If you asked most Christians what the greatest thing they could do for God would be, you would get varied answers. Many would say something like, "Sell everything I have and become a missionary." Others would say, "Spend all my time evangelizing." Others might say something more spiritual, abstract, and Gospel-centered-sounding like "Abide in Him!" or "Worship Him!"
The common thread is that most of these answers involve to some degree leaving behind or escaping an ordinary life, including an ordinary job and ordinary activities, and engaging in some kind of "super-ministry" or spiritual activity. The main issue I want to point out is that an ordinary life, and an ordinary job, is often not viewed as being "ministry" or service to others or God. It is a life that is often relegated to the lukewarm or half-serious Christians, the mediocre, the rest of the pack. The "on-fire" Christians, however, want to stand out and leave that kind of life behind and do something super-duper.
I take serious issue with this sentiment. This is not, of course, to say that there is anything wrong with wanting to be a missionary, start an orphanage in a foreign land, or quit your job and become a full-time evangelist. Some people are called to such things. But the concerning thing is that an "ordinary" calling is not seen as a comparable and viable and equally valid Christian calling. It seems we have run back to the pre-Reformation days when the "really holy people" became monks and learned Latin and the ordinary people worked and took care of their families. That mindset is something the Reformers worked very hard to overthrow, yet it still lives in various forms, it seems.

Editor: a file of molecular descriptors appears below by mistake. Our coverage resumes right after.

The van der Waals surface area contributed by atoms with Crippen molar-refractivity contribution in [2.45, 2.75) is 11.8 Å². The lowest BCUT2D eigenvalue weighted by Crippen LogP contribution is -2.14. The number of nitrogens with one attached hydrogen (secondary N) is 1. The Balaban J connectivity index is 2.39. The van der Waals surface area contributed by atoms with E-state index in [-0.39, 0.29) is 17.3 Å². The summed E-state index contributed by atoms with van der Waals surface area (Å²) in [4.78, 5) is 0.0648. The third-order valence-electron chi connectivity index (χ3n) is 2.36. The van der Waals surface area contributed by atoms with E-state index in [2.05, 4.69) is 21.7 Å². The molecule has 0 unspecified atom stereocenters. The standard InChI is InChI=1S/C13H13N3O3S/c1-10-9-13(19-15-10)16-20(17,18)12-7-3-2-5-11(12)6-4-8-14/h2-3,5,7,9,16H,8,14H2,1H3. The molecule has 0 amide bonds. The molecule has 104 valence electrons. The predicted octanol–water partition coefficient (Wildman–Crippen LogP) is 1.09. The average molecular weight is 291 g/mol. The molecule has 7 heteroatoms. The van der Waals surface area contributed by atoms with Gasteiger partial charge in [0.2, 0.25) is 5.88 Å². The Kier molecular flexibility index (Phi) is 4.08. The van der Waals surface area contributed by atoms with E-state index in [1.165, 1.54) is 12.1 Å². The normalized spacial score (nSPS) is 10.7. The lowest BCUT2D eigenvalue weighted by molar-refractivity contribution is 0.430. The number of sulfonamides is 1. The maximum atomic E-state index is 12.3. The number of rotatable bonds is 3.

I'm with the Reformers. I don't believe our service to God or others should be about standing out from the crowd. I don't believe in "classes" of service and ministry. I believe that for most of us, our service to God and others will (and should) be nothing more than an ordinary life where we daily live, love our families, love our neighbors, and serve others by providing our services through our very ordinary, very non-spiritual looking jobs.
"But we urge you, brethren, to excel still more, and to make it your ambition to lead a quiet life and to mind your own affairs and work with your hands, just as we commanded you, so that you may walk properly before outsiders and be dependent on no one." (from 1 Thess 4)
The plumber makes people's lives a little better by making sure the luxury of indoor plumbing is working in their home. The food server makes people's lives a little better by serving their food with a smile and a warm greeting, helping them relax and enjoy a meal. The corporate computer-programmer makes people's lives a little better by providing software solutions that enhance and automate business processes.
And this is how God acts in our lives and in the world, through the tangible hands, feet, smiles, hugs, and service of regular people. This is how God ordinarily provides.... through the very simple and ordinary routines and activities and services of ordinary people like you and I.